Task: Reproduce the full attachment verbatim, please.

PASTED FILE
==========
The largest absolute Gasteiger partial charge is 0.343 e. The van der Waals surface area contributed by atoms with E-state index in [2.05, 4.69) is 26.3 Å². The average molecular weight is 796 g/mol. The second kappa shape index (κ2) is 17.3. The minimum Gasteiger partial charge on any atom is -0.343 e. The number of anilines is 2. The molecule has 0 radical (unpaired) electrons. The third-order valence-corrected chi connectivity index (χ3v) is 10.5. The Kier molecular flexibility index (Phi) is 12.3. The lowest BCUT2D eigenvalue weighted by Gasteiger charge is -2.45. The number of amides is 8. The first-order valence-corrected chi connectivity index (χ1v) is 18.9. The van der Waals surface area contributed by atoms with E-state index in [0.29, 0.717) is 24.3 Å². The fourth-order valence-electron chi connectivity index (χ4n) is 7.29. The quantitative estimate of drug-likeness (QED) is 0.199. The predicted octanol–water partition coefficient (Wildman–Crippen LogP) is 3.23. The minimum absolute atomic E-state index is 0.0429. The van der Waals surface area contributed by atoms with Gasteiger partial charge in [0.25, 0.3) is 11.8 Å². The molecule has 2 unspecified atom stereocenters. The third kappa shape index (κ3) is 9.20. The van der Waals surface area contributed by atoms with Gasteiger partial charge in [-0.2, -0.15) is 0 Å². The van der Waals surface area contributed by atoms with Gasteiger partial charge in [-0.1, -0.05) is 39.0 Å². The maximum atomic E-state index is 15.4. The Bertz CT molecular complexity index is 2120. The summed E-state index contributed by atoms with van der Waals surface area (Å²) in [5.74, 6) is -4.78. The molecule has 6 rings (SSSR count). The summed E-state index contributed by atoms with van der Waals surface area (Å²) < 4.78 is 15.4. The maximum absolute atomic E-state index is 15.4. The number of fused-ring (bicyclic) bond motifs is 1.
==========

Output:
The largest absolute Gasteiger partial charge is 0.343 e. The van der Waals surface area contributed by atoms with E-state index in [2.05, 4.69) is 26.3 Å². The average molecular weight is 796 g/mol. The second kappa shape index (κ2) is 17.3. The minimum Gasteiger partial charge on any atom is -0.343 e. The number of anilines is 2. The molecule has 0 radical (unpaired) electrons. The third-order valence-corrected chi connectivity index (χ3v) is 10.5. The Kier molecular flexibility index (Phi) is 12.3. The lowest BCUT2D eigenvalue weighted by Gasteiger charge is -2.45. The number of amides is 8. The first-order valence-corrected chi connectivity index (χ1v) is 18.9. The van der Waals surface area contributed by atoms with E-state index in [0.29, 0.717) is 24.3 Å². The fourth-order valence-electron chi connectivity index (χ4n) is 7.29. The quantitative estimate of drug-likeness (QED) is 0.199. The predicted octanol–water partition coefficient (Wildman–Crippen LogP) is 3.23. The minimum absolute atomic E-state index is 0.0429. The van der Waals surface area contributed by atoms with Gasteiger partial charge in [0.25, 0.3) is 11.8 Å². The molecule has 2 unspecified atom stereocenters. The third kappa shape index (κ3) is 9.20. The van der Waals surface area contributed by atoms with Gasteiger partial charge in [-0.2, -0.15) is 0 Å². The van der Waals surface area contributed by atoms with Gasteiger partial charge in [-0.1, -0.05) is 39.0 Å². The maximum atomic E-state index is 15.4. The Bertz CT molecular complexity index is 2120. The summed E-state index contributed by atoms with van der Waals surface area (Å²) in [5.74, 6) is -4.78. The molecule has 6 rings (SSSR count). The summed E-state index contributed by atoms with van der Waals surface area (Å²) < 4.78 is 15.4. The maximum absolute atomic E-state index is 15.4. The number of fused-ring (bicyclic) bond motifs is 1.